Glad there are forums around like this. They are very helpful. As I learn more hope to be a contributor. I was finally able to break the adjusters apart on the right front. I soaked them for a couple of days in kerosene and then heated them with a torch and soaked them with penetreting oil. I used Never Seize to keep the problem from coming back. I took the right drum off and everything on that side worked smoothly. Appreciate the help.
 

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HI all! I did this and added new pads,but still have lots of play. what is the next step. Bleeding? any good links to a step by step? Oh ya I have a 2001 honda foreman fw 400
 

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I took the wheel cylinder off and as you thought they were corroded. I wasn't able to get the adjuster and the threaded part to break lose. They one adjuster was so corroded that it won't even come out of the wheel cylinder. I am soaking them but have ordered new parts. I haven't looked at the left side, I'm imagining more of the same. Thanks for your clear explanations.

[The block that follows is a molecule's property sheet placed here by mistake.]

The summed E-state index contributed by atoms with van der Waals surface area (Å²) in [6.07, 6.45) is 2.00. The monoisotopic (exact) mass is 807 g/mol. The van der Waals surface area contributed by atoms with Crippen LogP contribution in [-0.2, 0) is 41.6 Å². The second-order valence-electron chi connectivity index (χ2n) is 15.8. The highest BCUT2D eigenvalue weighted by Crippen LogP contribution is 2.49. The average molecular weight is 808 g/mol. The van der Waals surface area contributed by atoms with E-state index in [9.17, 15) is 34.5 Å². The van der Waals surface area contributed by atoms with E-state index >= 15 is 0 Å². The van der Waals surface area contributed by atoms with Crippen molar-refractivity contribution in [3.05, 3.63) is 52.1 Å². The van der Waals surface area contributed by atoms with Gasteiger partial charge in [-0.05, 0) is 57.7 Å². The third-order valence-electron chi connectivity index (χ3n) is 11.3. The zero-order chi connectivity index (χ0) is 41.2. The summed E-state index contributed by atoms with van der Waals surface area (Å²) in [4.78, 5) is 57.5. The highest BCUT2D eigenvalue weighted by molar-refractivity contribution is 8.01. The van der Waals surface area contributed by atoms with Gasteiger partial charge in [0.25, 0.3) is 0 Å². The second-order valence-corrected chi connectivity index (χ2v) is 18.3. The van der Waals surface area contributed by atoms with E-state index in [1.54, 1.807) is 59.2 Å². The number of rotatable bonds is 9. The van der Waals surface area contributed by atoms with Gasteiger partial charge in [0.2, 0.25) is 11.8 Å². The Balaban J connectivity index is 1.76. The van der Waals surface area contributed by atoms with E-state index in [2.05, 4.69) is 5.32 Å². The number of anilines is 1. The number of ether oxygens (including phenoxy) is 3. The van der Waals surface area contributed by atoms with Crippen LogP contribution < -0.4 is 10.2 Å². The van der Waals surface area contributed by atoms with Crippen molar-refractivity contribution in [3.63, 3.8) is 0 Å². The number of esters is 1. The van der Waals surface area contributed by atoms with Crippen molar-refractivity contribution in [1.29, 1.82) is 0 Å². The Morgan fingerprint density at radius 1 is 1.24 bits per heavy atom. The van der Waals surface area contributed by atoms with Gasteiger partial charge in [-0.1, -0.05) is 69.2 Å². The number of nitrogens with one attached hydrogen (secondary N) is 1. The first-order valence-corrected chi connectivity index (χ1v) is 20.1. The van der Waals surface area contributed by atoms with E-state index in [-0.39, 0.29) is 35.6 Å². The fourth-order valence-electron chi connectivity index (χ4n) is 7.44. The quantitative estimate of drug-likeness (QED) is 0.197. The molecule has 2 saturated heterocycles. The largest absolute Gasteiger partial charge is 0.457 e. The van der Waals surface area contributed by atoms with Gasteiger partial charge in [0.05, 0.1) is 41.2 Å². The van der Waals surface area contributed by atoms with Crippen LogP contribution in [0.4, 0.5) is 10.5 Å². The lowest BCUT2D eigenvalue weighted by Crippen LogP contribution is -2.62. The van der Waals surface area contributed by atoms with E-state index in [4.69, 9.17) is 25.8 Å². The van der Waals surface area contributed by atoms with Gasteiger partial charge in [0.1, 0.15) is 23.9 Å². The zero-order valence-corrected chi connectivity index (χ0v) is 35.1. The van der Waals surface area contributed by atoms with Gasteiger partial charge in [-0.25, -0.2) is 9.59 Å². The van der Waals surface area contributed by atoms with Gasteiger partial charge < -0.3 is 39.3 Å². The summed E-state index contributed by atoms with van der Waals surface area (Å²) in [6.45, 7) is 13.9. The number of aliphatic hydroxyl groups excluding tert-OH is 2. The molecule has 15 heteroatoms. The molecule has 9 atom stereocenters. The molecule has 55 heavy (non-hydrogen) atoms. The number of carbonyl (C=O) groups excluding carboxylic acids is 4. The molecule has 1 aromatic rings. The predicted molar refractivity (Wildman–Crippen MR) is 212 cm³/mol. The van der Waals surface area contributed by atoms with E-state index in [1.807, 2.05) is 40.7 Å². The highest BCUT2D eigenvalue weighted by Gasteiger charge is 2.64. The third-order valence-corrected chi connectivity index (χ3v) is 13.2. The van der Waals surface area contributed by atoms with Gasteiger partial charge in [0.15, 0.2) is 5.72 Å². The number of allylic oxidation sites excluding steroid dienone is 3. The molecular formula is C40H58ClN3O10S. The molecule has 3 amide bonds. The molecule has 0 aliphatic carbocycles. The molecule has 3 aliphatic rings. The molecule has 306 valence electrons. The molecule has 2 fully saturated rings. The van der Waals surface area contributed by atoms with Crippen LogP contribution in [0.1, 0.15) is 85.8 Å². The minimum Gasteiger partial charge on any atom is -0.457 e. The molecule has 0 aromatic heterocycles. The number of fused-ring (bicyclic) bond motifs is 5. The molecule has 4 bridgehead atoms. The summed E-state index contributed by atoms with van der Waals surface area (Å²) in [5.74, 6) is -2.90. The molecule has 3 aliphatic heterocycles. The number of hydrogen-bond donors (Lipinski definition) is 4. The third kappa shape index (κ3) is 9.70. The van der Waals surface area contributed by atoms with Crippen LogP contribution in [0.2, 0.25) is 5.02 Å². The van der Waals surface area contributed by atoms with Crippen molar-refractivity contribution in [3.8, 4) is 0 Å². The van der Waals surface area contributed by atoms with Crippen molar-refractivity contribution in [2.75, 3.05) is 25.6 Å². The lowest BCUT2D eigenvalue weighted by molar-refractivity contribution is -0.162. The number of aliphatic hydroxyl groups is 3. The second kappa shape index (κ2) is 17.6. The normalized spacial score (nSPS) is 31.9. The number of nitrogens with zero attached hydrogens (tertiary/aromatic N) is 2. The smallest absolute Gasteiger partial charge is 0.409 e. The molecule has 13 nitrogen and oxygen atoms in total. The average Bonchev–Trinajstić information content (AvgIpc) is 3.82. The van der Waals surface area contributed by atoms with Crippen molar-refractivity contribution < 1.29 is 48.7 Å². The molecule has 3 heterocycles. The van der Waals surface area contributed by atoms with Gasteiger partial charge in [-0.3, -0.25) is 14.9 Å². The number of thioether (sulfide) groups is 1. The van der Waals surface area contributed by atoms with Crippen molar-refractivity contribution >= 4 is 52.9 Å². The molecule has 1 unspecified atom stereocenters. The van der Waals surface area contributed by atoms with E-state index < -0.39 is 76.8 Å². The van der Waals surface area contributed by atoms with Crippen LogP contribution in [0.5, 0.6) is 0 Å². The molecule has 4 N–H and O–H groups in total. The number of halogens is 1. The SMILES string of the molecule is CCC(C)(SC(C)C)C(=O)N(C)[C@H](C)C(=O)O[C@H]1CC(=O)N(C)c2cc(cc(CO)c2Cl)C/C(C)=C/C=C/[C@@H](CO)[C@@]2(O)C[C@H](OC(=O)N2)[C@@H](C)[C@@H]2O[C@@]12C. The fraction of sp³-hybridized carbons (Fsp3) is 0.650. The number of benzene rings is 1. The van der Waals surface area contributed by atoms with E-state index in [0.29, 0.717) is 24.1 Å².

how to get off the wheel cylinder on a car? i really need to remove mine. im glad that i saw this forum.
 

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When using anti-seize, keep in mind that it does not have a high tolerance for heat, and water will wash it off too. I have been in the automotive industry for 16 years, and have seen many cars come in with that stuff all over brake parts, it is pointless to use on a cars brakes. On a four wheeler there isnt much heat on the brakes unless you are an aggresive driver, so it shouldnt be a big deal. You still have the issue with water. If you ride like I do, you dont go around water, you go through it. The best thing to use is a silicone paste. Silicone will with stand alot of heat, and water will not wash it away like anti-seize. It is best if you put a thin layer of silicone paste on ALL moving parts of the brakes. Adjusters, the backing plate where the shoes rides, etc. Be careful, and DO NOT get silicone on the pad, or shoe lining. It can cause horrible noises when applying the brakes.